He did not stop trying. Still pumping out books, he tried getting storytelling gigs in schools and public libraries. In 2003 he endured a difficult audition to get cerified to present his show directly into schools [managed by the Queensland Arts Council]. It was a scripted, polished, fun show, but without being locally known and without a glossy brochure; Maybury only scored about a dozen gigs before his 2-year cerification ran out.
At home, the stress continued. The medical issues mounted. Intellectual impairment, dyslexia, epilepsy, and some genetic mysteries, too. And through all of this, his health slowly failed.
It’s now called ME/CFS – a metabolic dysfunction of the energy-transfer chemisty within the cells. As the muscles work, they generate an abnormal mess of waste-products, while consuming the very catalyst necessary to keep the chemisty rolling. The fatigue cascades and the it affects the brain. Exercise is the worst precription!
Now well-studied in Europe and America, it was declaring a non-existant disease by the Australian Medical Association in 2002. Their attitude remains the same to this day.
There is no cure for ME/CFS. Currently the world is seeing a huge upsurge in the condition – currently called “Long Covid”. It is exactly the same, sypmtoms-wise.
For Ged Maybury it began in 1993 – six weeks after the birth of their first live baby. [Their first, a boy, died in-utero. The stress of the resultant still-birth was crushing.]
“[CFS] just became my new base-line. I ceased paid work, stopped everything except writing and parenting. At that time I had a new series running with Harper Collins [the ‘Seventh Robe’ series], but that turned to shit. We flew to Wellingtom for the 1994 AIM Children’s Book of the Year Awards. That was a buzz, hanging out with all the big-name writers! But generally, those years were hell. In the space of two years we had a dead baby, two cars stolen, two burglaries, a crying baby – well, a screaming baby, really, and I was strugging on – not realising for an entire year that I had CFS. And slap in the middle of all that: the Aramoana Massacre. I’d been in Dunedin that March, we put on a workshop in Gary Holden’s Healing Centre, stayed over in his house, had dinner with his family, I took his dog to the beach – lovely dog he was …. yeah so I knew the place, I knew the victims … as a writer my imagination pulls me into these scenes, I sort of re-live them as if I were there… Do not buy this type of imagination. It’s bad for you!”
“There was this chart at the time – a fad. You added up points for various life-events, 40 points for a divorce, 20 for a car-crash, job-lose/moving house/etc, etc … and if your score for the year was 100 or more – well you were in deep shit, basically. Get help! …”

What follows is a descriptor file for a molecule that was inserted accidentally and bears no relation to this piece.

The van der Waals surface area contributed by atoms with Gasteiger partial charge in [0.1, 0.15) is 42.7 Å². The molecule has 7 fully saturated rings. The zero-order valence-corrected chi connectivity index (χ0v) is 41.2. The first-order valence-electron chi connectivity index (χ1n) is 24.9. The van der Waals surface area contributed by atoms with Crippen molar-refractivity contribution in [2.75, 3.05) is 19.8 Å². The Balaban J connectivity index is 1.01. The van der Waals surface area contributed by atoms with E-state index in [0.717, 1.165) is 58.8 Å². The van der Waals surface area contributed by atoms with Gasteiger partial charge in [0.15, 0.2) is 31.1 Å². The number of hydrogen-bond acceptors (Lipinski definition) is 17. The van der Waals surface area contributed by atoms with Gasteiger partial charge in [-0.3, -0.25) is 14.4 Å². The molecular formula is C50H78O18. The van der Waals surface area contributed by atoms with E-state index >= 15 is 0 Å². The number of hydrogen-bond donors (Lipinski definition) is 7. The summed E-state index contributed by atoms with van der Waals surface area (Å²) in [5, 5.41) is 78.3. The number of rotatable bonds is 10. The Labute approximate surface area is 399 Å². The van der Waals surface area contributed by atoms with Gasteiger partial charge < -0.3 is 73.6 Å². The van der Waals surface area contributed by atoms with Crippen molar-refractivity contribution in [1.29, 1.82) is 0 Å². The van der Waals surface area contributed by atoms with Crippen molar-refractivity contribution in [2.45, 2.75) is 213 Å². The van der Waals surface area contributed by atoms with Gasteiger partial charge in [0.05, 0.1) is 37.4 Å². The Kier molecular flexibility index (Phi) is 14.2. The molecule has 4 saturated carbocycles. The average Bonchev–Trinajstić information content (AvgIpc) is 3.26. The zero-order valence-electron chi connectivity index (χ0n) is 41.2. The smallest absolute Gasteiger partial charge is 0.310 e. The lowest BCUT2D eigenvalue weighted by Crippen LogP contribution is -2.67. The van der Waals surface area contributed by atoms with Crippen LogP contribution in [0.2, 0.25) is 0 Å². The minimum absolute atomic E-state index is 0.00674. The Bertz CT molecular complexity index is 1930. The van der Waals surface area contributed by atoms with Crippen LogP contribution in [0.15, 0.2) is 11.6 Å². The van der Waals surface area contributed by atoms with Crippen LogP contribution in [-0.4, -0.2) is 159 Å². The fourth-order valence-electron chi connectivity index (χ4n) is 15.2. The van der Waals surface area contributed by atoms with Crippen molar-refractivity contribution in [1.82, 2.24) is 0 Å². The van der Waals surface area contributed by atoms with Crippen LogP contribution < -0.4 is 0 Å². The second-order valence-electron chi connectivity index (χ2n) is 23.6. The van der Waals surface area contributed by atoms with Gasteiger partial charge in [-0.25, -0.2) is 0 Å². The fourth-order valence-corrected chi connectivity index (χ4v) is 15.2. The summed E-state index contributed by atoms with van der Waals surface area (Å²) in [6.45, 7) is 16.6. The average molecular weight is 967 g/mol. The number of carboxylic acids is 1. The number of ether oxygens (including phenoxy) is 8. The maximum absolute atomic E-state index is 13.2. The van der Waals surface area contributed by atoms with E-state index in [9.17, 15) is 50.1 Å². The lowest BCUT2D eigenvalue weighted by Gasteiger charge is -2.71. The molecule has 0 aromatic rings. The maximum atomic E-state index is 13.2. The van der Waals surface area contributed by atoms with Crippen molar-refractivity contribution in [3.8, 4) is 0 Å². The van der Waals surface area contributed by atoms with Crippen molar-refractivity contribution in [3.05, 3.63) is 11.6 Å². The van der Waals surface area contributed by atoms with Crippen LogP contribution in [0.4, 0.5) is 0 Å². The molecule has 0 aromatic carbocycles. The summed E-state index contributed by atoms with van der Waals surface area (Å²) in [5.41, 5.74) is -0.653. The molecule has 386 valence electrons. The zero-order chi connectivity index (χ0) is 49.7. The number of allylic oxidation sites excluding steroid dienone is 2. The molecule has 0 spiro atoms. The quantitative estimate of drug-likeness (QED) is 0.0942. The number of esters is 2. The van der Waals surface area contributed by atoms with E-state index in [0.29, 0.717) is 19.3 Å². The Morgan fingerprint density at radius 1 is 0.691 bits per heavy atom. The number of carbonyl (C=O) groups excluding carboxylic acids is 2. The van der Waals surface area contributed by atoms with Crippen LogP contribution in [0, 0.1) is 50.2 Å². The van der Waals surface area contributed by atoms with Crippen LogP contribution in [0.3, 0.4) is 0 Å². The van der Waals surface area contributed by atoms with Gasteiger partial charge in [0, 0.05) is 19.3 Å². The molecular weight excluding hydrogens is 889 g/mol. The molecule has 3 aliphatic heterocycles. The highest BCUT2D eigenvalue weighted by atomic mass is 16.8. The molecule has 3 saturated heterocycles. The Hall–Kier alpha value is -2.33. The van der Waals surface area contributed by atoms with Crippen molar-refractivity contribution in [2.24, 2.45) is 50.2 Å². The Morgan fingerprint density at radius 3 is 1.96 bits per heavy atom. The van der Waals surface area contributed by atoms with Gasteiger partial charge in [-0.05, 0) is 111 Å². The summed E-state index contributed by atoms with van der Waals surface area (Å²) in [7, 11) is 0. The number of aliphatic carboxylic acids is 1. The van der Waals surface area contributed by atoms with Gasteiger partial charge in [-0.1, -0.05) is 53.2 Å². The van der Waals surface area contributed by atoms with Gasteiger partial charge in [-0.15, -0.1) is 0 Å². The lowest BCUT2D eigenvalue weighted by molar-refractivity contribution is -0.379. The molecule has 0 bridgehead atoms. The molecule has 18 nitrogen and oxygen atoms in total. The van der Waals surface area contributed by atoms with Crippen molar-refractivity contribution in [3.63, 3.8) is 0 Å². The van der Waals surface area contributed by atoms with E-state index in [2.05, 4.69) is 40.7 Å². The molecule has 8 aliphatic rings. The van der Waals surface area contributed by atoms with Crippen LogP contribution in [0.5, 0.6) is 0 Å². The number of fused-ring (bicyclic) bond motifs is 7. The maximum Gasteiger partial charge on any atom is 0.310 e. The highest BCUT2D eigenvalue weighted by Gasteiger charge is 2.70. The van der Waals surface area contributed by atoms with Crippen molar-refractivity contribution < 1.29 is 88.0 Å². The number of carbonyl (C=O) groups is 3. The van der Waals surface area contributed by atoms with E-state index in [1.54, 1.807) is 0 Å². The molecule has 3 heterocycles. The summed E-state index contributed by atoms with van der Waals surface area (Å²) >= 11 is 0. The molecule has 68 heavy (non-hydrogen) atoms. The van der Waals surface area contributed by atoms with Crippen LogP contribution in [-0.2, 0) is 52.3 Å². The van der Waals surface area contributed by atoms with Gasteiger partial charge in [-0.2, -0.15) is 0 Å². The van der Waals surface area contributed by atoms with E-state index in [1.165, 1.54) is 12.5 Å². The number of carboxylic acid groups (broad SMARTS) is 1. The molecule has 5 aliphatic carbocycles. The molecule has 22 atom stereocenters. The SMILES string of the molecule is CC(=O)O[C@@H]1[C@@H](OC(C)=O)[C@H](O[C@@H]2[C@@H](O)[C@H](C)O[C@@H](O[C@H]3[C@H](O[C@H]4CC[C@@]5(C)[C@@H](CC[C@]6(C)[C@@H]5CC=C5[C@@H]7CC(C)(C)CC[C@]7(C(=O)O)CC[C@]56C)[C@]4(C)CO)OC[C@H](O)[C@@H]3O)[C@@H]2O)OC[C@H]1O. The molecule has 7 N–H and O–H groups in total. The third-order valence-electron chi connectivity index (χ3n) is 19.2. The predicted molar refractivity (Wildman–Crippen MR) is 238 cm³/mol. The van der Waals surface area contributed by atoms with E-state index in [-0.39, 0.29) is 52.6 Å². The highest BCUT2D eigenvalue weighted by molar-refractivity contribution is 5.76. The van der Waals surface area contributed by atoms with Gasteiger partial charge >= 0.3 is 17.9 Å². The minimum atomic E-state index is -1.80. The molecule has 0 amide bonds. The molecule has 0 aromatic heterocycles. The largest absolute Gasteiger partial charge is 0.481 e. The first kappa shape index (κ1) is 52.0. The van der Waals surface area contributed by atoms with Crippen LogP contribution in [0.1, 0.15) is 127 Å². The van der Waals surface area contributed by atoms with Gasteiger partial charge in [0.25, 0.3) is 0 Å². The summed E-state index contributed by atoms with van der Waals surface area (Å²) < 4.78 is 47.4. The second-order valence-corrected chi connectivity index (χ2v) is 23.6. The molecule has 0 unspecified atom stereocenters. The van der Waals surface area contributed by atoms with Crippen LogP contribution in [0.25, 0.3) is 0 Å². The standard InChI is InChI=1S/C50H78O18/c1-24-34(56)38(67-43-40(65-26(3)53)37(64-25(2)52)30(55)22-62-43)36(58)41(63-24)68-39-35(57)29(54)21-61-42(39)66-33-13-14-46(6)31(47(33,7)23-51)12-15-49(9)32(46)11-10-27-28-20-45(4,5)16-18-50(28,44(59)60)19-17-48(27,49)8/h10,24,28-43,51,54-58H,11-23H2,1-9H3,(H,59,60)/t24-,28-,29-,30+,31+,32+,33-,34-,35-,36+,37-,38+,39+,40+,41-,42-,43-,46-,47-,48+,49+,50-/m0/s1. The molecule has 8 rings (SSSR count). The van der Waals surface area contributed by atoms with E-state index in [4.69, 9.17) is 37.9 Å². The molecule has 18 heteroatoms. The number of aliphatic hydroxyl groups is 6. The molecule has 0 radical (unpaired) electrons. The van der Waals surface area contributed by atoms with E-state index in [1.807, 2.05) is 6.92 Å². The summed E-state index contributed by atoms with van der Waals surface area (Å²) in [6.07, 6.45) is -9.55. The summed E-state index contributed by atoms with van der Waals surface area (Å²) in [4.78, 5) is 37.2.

“Our score was like: 300!”
“So Aus was a blessing in some ways. My regular mid-winter depression was gone, I connected with the local Men’s Movement scene, we had Anna’s parents supporting us in a lot of ways … less crime … the medical stuff … so many plusses.”
“And my books kept coming out in NZ. We got to Book 3 of my ‘Horse Apples’ Series, and I was writing the fourth one – I set it squarely in Australia. It was about then that I got myself onto the Aussie version of Public Lending Right – and wow! Big money! But as I studied the data I realised something bizarre: Scholastic Australia had sold the first in the series, then the third, but not Number 2. ‘Crab Apples’ was missing!”
“I wrote to them, pointing out the anomaly. Tried being positive: like: ‘Hey; Wow; here’s a golden opportunity to boost your sales of the entire series! Whaddaya say?”
“They said fuck-all, actually. In fact I don’t recall any reply at all. So I tried again the next year, citing the actual figures. Nothing. No interest. Zip. Zilch. Huh? What? I had earned that company something in the order of a quarter-million dollars in gross turn-over in the previous 18 years – and they were tossing me aside as if I was some talentless hack? This was the company that got me INTO my career in the first place!” [A Sydney rep ‘discovered’ Ged’s work way back in 1982. She was from Christchurch.]
“So: Book 4: In all I submitted it 4 times, Once directly, twice via different agents and under different titles, And once as if it were a stand-alone book with different title and characters. Four rejections; four standard, dreary, indifferent rejections.”